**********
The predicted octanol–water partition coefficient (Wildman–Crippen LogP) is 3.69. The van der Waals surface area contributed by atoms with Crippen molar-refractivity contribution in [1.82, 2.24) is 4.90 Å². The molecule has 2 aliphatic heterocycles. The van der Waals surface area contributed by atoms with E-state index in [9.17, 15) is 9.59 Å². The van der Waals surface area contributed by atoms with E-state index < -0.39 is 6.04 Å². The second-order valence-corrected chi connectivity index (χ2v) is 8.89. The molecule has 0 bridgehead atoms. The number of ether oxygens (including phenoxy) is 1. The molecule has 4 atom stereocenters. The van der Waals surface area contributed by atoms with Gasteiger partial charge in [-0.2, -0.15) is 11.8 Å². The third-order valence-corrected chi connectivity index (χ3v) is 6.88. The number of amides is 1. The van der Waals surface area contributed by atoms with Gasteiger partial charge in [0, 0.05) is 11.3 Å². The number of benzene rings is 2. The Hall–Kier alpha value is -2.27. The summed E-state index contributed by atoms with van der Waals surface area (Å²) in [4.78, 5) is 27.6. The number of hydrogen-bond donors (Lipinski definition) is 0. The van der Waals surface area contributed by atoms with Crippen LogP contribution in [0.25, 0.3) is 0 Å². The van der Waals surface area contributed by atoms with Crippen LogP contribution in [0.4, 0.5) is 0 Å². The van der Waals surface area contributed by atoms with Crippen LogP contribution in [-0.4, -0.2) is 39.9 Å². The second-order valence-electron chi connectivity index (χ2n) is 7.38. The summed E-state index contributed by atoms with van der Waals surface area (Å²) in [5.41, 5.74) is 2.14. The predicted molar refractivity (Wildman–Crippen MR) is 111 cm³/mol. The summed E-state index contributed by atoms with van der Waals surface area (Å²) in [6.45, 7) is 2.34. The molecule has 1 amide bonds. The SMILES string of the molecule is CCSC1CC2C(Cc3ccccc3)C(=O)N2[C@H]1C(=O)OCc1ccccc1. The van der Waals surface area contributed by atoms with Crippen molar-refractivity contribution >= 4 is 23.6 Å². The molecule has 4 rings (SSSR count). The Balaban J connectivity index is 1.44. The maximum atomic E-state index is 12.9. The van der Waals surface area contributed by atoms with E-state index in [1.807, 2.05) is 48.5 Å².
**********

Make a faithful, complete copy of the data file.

The predicted octanol–water partition coefficient (Wildman–Crippen LogP) is 3.69. The van der Waals surface area contributed by atoms with Crippen molar-refractivity contribution in [1.82, 2.24) is 4.90 Å². The molecule has 2 aliphatic heterocycles. The van der Waals surface area contributed by atoms with E-state index in [9.17, 15) is 9.59 Å². The van der Waals surface area contributed by atoms with E-state index < -0.39 is 6.04 Å². The second-order valence-corrected chi connectivity index (χ2v) is 8.89. The molecule has 0 bridgehead atoms. The number of ether oxygens (including phenoxy) is 1. The molecule has 4 atom stereocenters. The van der Waals surface area contributed by atoms with Gasteiger partial charge in [-0.2, -0.15) is 11.8 Å². The third-order valence-corrected chi connectivity index (χ3v) is 6.88. The number of amides is 1. The van der Waals surface area contributed by atoms with Gasteiger partial charge in [0, 0.05) is 11.3 Å². The number of benzene rings is 2. The Hall–Kier alpha value is -2.27. The summed E-state index contributed by atoms with van der Waals surface area (Å²) in [4.78, 5) is 27.6. The number of hydrogen-bond donors (Lipinski definition) is 0. The van der Waals surface area contributed by atoms with Crippen LogP contribution in [0.25, 0.3) is 0 Å². The van der Waals surface area contributed by atoms with Crippen LogP contribution in [0.4, 0.5) is 0 Å². The van der Waals surface area contributed by atoms with Crippen LogP contribution in [-0.4, -0.2) is 39.9 Å². The second-order valence-electron chi connectivity index (χ2n) is 7.38. The summed E-state index contributed by atoms with van der Waals surface area (Å²) in [5.41, 5.74) is 2.14. The predicted molar refractivity (Wildman–Crippen MR) is 111 cm³/mol. The summed E-state index contributed by atoms with van der Waals surface area (Å²) in [6.45, 7) is 2.34. The molecule has 1 amide bonds. The SMILES string of the molecule is CCSC1CC2C(Cc3ccccc3)C(=O)N2[C@H]1C(=O)OCc1ccccc1. The van der Waals surface area contributed by atoms with Crippen molar-refractivity contribution >= 4 is 23.6 Å². The molecule has 4 rings (SSSR count). The Balaban J connectivity index is 1.44. The maximum atomic E-state index is 12.9. The van der Waals surface area contributed by atoms with E-state index in [1.807, 2.05) is 48.5 Å².